Problems with Accu-Chek Performa

Oblivious

Well-Known Member
Relationship to Diabetes
Type 2
Hi All, has anyone who uses the Accu Chek Performa had any instances of incorrect high readings?
I checked my BS this morning and got a reading of 8.3 which would have been the highest it's been in months so i did another check and the reading was 6.3, then just at dinner time the reading was 7.9 but trying a different finger gave a reading of 5.0
Now I am starting to worry about it missing low readings especially for the last test of the day before i go to bed as this tends to be when i get hypos.

has anyone had similar or have any ideas what to do about it?
 

rebrascora

Well-Known Member
Relationship to Diabetes
Type 1
It is normal to have some discrepancy between readings taken a few seconds apart or from different fingers (BG meters are nearly as accurate as the decimal place implies) but those seem a bit wider apart than is reasonable. Is there a control solution in your kit to check it. If not you can contact the manufacturer and they should send you some. The other thing to check is that your hands are clean and dry. It is very easy to have a tiny smear of something on your fingers which can compromise a reading. And check that your test strips are in date and have not been opened an excessive length of time. I think they are to be used within 6 months of opening and the pot needs to be kept firmly shut other than when removing a test strip to prevent moisture from the air degrading them.
 

Oblivious

Well-Known Member
Relationship to Diabetes
Type 2
hi @rebrascora, there is no solution as the meter doesn't need calibration.
i might keep an eye on it for the next few days as i'm due to speak to the diabetic clinic next week. like i said on another post you commented on it could have been something in the sanitizer i've been using
 

trophywench

Well-Known Member
Relationship to Diabetes
Type 1
Yes it could be the sanitiser!! Wash hands in plain old fashioned soap and water, plenty of water - before testing. Even if you're a surgeon.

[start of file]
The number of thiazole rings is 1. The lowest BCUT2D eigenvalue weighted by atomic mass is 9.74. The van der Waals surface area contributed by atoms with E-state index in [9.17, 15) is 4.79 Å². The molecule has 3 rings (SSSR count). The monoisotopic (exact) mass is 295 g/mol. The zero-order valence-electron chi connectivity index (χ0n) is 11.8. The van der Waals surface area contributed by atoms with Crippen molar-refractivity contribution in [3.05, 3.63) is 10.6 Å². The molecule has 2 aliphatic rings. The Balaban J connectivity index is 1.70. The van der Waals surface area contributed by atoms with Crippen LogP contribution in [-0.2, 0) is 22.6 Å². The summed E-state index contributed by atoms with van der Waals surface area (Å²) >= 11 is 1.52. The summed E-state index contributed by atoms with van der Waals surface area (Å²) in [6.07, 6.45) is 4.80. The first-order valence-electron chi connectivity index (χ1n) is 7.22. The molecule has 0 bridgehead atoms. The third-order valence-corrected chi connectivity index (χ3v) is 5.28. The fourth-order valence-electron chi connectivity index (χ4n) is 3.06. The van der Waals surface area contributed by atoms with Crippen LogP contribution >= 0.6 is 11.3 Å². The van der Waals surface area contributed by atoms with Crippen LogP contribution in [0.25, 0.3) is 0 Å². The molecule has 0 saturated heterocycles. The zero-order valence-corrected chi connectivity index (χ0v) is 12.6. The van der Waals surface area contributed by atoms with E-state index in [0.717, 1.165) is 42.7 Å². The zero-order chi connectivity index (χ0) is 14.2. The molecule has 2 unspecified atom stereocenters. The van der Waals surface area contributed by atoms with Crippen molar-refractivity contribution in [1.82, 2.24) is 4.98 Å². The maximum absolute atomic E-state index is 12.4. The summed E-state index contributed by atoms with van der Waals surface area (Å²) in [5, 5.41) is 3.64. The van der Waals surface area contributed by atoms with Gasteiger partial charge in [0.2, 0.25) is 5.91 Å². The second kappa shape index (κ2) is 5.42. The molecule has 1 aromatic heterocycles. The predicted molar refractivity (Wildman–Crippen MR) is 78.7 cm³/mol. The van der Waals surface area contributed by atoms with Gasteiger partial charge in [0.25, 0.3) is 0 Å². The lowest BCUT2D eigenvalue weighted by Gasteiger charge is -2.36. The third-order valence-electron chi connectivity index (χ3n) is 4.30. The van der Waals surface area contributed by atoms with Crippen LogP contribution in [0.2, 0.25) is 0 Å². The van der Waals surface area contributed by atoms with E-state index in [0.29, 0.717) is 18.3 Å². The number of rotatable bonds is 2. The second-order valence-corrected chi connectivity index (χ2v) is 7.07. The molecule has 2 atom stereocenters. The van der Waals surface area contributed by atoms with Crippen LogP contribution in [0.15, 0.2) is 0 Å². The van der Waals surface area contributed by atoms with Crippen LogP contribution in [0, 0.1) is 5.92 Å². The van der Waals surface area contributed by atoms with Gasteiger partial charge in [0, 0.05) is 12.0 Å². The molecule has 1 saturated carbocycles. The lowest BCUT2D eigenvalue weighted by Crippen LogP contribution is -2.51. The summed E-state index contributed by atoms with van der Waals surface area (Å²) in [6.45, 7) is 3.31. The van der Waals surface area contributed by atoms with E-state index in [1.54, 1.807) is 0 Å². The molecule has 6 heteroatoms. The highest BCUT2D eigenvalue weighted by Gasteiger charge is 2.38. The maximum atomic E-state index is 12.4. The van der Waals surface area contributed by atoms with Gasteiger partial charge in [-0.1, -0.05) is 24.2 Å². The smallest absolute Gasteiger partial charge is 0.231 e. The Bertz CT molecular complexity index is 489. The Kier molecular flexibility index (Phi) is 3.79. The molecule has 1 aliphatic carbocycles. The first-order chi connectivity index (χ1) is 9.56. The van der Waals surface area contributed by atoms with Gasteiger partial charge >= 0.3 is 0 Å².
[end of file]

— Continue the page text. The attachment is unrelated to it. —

rebrascora

Well-Known Member
Relationship to Diabetes
Type 1
The control solution is not a calibration technique as such, it just tests that the meter/strips are reading correctly. There will be a range marked on the test strip pot which the control solution should read between. many meters are not supplied with a control solution but the manufacturer do have them and will usually send some out if you think you have problems with inaccuracy. My first meter, a Nexus Gluco RX, recommended that you tested the first strip of each new pot and supplied the control solution. My Caresens doesn't have any but the test strip pot does have the control solution ranges on the back so they must be able to supply solution if needed. I am guessing it may be a legal requirement for all meters, so check your test strip pot for the info.
 

Oblivious

Well-Known Member
Relationship to Diabetes
Type 2
@rebrascora, i will do. wasn't told anything about that when i was given the kit
 

rebrascora

Well-Known Member
Relationship to Diabetes
Type 1
In reality very few people test their kit. I have never checked my Caresens since I got it over a year ago but because the solution was provided with the Nexus and I read the instructions and it was my first meter and I was a new and inexperienced diabetic, I did do a check on each new pot of strips I opened. They were always between the control solution parameters which are surprisingly wide... which again suggests meters are not very accurate.
The range for the Nexus was 6.3-8.6
 

everydayupsanddowns

Administrator
Staff member
Relationship to Diabetes
Type 1
All BG meters have dodgy strips every now and again. And all meter handbooks suggest that you recheck any reading that doesn’t match how you are feeling.

It doesn’t mean there’s anything wrong with your meter - it’s just natural occasional variability of strip manufacture (one part of the sensitised area not getting sprayed with quite the expected level of active ingredients or however they make the things!).

ISO standards require a certain level of accuracy 95% of the time, but as many as 5% of strips could read anythng!
 
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